Williams argues that BA involves “competing, discontinuous, and fragmented stories of all those people in the London of the late Eighties who would call themselves British […]” (Williams). The novel illustrates different positions, often conflicting ones, in the life of its characters. Child implies that BA is concerned with syncretism, in ways similar to Kureishi’s first novel BS: “[…] black and white, high and popular culture, Tory national and Labour local government, liberals and fundamentalists” (Childs 157). The text of the novel closes with Shahid’s and Deedee’s departure for the countryside where Shahid decides to embrace uncertainty. Stein asserts that in BA it is “the trope of motion which undermines states of rigidity and points toward the mutability of ethnic and postethnic affiliations” (Stein 127). As Stein confirms, Shahid, the protagonist of Kureishi’s postcolonial novel, takes ironically a course on colonialism and literature and is anxious to scrutinize “innumerable ways of being in the world” (127). As Kaleta asserts, “Shahid never accepts dogma, creed, or solution, leading him to reject the values of 1980s London as well. Shahid is a more definite character than Karim; he makes a choice not to commit” (Kaleta 147). He rejects views that require strict definitions of boundaries.

An important element in the portrayal of the characters’ cultural identities in The Buddha of Suburbia and The Black Album is culture, which is a fundamental component of Kureishi’s writing. Explorations of culture can be seen as a central subject of both novels. Kureishi’s writing, as Ranasinha points out, is “immersed in popular culture” which contrasts with the “more narrowly literary writings of earlier writers from a post-colonial background” (15). British pop music, with its roots in American music and youth culture, Kureishi remarks, “was always a part of my cultural vocabulary – far more than anything more esoteric” (qtd. in Ranasinha 15). Ranasinha further asserts:

For Kureishi, pop was the ‘first sort of common culture that [he] was ever aware of. His texts are permeated by transatlantic youth culture, not the Bollywood films informing Rushdie’s novels or Meera Syal and Gurinder Chadha’s Bhaji on the Beach (1993). Kureishi breaks the conventions of realism but not by using ‘Asian’ influences. This ‘Englishness’ redefines expectations about the writing and culture of minority artists. (Ranasinha 15)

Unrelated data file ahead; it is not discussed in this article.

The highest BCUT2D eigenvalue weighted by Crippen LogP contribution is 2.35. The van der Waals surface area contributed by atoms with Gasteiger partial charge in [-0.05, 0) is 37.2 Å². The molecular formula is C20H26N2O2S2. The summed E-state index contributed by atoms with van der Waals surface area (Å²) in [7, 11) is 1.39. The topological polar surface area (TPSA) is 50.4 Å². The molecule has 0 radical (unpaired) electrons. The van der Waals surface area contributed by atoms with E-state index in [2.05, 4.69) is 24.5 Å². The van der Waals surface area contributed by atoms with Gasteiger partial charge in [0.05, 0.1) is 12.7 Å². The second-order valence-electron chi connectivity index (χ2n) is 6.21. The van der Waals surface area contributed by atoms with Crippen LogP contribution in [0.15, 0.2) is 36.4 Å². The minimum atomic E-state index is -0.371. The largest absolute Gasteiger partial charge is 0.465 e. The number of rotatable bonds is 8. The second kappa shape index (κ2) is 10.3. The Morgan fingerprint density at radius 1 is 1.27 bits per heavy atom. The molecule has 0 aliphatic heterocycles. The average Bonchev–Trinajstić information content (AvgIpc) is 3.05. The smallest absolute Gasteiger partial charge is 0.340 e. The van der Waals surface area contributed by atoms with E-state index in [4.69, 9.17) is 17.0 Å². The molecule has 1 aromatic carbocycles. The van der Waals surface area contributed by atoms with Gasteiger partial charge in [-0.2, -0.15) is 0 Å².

In his The Faber Book of Pop (1995) Kureishi explains: “[…] writing about pop introduces us to the fringes of the respectable world, to marijuana, generational conflict, clubs, parties, and to a certain kind of guiltless, casual sex that had never been written about before” (qtd. in Ranasinha 15). As Ranasinha suggests, “it is in this ‘fringe world’ of city culture that Kureishi’s work is located, imbuing it with its distinctive metropolitan, hip quality” (15). In her view, The Buddha of Suburbia marks the transition from “the tail end of sixties hippie culture, the Beatles’ interest in India, flares and the Stones, to the Sex Pistols and the punk scene” (63). Karim is interested in pop culture and music. When he visits a pub with his father Haroon and Eva, he observes how young people around him dress and what they talk about: “The little groovers talked esoterically of Syd Barrett. To have an elder brother who lived in London and worked in fashion, music or advertising was an inestimable advantage at school. I had to study the Melody Maker and New Musical Express to keep up” (8). For Karim, London offers a lot of opportunities as far as music and popular culture is concerned: “So I usually sipped spicy tea and listened to records all night. I favoured the tuneless: King Crimson, Soft Machine, Captain Beefheart, Frank Zappa and Wild Man Fisher. It was easy to get most of the music you wanted from the shops in the High Street” (62). Karim is more into music than school. He is involved with a “pop-star school chum and becomes immersed in experimental theatre” (Kaleta 72). Kaleta implies that musical trends have particular importance in and to Kureishi’s stories: “Song titles, musical groups, and genres of rock music pervade the fiction. Music is consistently mentioned as a cultural and historical occurrence […]” (Kaleta 8). One of the visible features in connection to music and popular culture in BS is the influence of David Bowie, whom Kureishi new from Bromley and who was tied to the character of Charlie, the “Bowie-loving, Bowie-like character” (Kaleta 107). In BS Kureishi portrays Charlie Kay, Karim’s school friend, who becomes Charlie Hero, who can be, in Kaleta’s view, seen as “a second-string David Bowie” (Kaleta 73). Kaleta suggests: “Since Bowie also attended Kureishi’s Bromley school, the fact that he composed the title song and incidental music for the television version of Kureishi’s novel further amplifies this tie of the story to Kureishi’s autobiography” (73). According to Kaleta, one critic wrote that “Karim’s rites of passage story was appropriately serenaded by Bromley-born Bowie’s Ch-Ch-Ch-Ch-Changes” (Kaleta 107). Bowie, who was a figure of the seventies, defined the decade with his music. In BS Karim becomes involved with Charlie, the son of his father’s lover Eva. The connection to Bowie is explicitly suggested in the novel: